Kane County, 37 miles NW of the Loop. Carpentersville had its origins in 1837 when the rising Fox River prevented Charles and Daniel Carpenter from traveling west. They decided to stay and began a settlement that they named Carpenter's Grove. In 1851 Charles's son, Angelo, platted the land and renamed the town Carpentersville, which was incorporated in 1887. He acquired a dam and then a mill, which he converted into a yarn and flannel factory. Progress of the new industry was evident along the riverbank, where fabrics doused in colorful dyes were hung to dry.
In 1864 Carpenter established an iron foundry and blacksmith shop called the Illinois Iron & Bolt Company. The company later acquired the Star Manufacturing Company, which produced agricultural machinery. During the 1870s and 1880s German, Swedish, and Polish immigrants came to work in the factories. Carpenter housed the workers, built a church, and held cultural events. Although he moved to Elgin in 1875, Carpenter continued his business interests in Carpentersville. He persuaded the Chicago & North Western Railroad to extend its tracks from East Dundee to the area and built an iron bridge with his own funds to accommodate the rail line. By 1912 Carpenter's two companies employed 2,000 people. Star Manufacturing remained in Carpentersville until 1977.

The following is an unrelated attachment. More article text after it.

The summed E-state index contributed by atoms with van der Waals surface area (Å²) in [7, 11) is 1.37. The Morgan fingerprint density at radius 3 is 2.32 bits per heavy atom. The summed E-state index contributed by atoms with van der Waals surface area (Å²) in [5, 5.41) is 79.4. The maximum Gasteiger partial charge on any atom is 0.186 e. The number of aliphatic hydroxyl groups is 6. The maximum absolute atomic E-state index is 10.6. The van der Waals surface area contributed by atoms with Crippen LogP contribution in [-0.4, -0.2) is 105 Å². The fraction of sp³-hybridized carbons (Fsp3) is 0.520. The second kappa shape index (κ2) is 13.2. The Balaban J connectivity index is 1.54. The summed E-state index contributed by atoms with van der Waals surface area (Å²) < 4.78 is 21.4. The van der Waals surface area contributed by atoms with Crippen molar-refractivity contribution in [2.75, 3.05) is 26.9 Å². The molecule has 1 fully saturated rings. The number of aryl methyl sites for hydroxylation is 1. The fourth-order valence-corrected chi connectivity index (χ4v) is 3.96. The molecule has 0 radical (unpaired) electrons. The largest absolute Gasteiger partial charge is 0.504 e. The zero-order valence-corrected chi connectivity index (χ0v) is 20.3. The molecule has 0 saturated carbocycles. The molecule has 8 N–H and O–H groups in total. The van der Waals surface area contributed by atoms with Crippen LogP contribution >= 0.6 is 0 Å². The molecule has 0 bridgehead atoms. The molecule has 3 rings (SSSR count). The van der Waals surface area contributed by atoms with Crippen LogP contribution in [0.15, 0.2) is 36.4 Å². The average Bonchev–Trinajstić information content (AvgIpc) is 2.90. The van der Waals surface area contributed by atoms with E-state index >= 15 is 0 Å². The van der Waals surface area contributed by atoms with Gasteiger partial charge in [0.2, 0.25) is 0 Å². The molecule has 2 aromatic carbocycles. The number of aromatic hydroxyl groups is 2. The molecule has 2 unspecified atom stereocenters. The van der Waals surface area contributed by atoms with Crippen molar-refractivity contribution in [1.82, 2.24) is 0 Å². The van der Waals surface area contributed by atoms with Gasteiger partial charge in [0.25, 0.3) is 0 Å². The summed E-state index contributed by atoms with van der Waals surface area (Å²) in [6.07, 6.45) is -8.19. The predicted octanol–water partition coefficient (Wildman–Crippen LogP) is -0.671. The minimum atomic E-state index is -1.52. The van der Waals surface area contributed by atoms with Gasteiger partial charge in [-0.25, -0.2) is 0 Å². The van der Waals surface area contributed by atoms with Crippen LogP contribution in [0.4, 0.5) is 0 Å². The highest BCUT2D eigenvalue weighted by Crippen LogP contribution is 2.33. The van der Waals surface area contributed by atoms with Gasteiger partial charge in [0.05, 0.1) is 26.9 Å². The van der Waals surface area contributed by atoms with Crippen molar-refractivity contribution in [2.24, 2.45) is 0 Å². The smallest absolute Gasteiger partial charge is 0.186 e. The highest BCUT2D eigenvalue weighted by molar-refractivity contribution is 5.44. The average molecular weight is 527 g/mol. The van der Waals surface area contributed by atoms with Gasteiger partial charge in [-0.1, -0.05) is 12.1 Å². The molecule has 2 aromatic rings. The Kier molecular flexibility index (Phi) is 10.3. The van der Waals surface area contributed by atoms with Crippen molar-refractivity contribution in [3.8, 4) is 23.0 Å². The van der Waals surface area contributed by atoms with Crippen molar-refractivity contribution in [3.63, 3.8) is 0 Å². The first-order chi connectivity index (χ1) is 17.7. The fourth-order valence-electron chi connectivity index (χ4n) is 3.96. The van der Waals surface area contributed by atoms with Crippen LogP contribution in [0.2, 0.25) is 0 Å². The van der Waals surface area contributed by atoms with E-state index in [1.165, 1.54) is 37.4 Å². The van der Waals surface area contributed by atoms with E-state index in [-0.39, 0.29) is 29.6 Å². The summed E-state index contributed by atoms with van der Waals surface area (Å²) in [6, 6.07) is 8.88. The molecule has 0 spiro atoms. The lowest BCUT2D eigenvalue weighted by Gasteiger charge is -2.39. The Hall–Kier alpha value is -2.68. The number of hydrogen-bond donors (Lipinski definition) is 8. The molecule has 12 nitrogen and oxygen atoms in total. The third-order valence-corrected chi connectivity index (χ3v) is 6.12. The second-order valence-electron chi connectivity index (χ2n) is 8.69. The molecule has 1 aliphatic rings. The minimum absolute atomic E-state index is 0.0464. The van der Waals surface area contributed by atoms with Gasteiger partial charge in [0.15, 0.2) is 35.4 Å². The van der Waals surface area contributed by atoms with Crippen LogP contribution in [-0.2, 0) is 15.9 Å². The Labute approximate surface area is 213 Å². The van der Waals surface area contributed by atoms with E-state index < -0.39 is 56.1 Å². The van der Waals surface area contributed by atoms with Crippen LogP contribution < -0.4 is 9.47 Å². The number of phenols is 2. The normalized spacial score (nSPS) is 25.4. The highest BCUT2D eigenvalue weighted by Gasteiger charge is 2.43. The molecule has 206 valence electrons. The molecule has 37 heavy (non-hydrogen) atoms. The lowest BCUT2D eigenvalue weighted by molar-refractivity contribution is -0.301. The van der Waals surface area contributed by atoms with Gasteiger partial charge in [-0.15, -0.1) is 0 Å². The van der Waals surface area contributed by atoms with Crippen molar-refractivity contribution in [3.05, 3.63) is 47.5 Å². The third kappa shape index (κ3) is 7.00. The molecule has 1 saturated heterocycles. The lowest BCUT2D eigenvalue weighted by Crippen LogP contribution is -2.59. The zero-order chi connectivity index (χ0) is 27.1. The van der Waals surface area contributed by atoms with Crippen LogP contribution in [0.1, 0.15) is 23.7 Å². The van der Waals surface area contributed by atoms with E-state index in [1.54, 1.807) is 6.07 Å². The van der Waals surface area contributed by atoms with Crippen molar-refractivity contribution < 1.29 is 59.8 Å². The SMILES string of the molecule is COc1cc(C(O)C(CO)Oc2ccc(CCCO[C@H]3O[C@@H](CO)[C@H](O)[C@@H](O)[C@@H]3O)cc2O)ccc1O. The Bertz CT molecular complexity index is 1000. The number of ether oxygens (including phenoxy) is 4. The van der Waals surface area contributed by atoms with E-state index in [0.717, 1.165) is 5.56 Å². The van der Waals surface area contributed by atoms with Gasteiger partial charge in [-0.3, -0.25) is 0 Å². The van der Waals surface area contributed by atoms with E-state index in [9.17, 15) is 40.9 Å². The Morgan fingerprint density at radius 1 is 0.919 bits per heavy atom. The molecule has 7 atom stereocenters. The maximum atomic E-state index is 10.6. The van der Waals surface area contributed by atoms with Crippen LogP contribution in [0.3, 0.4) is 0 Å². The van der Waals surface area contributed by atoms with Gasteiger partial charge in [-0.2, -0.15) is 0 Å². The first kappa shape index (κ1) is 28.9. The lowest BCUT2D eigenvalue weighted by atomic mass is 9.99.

The community remained small until the mid-1950s, when gentleman farmer Leonard W. Besinger began a community named Meadowdale north of Carpentersville. By 1956 Besinger had accumulated more than 2,600 acres. Other area residents thwarted his attempts to incorporate Meadowdale as an independent town. So Besinger had Carpentersville annex the property.
In its first two years, more than 700 houses were sold in Meadowdale. The prefabricated homes were economically priced, and had no basements. A carport served as a garage. Lots were small and living space averaged 960 square feet. Prospective buyers toured model homes and sometimes waited three to four hours for a salesperson, but by 1982 the complex consisted of 6,000 houses and approximately 1,000 apartment units.
Meadowdale Shopping Center was built in 1957 as an early regional mall, featuring a restaurant overlooking a skating area. When the Northwest Tollway opened in 1958, it offered commuters easier access to the community. That same year, Besinger built Meadowdale Raceway (later Illinois International Speedway), which attracted as many as 200,000 spectators at a time. The track was plagued with problems, however and closed in 1970.
In 1992 the village annexed 1,100 acres of farmland to the west. In an attempt to bring a new image to the area, housing developments advertised their location as “West Carpentersville.” The village's population remained around 23,000 from 1970 to 1990 but grew to 30,586 in 2000.
“Provisional League of Women Voters.” Fox Valley Four 1971.
Bullinger, Carolyn J., ed. Dundee Township, 1835–1985. 1985.
The Electronic Encyclopedia of Chicago © 2005 Chicago Historical Society.
The Encyclopedia of Chicago © 2004 The Newberry Library. All Rights Reserved. Portions are copyrighted by other institutions and individuals. Additional information on copyright and permissions.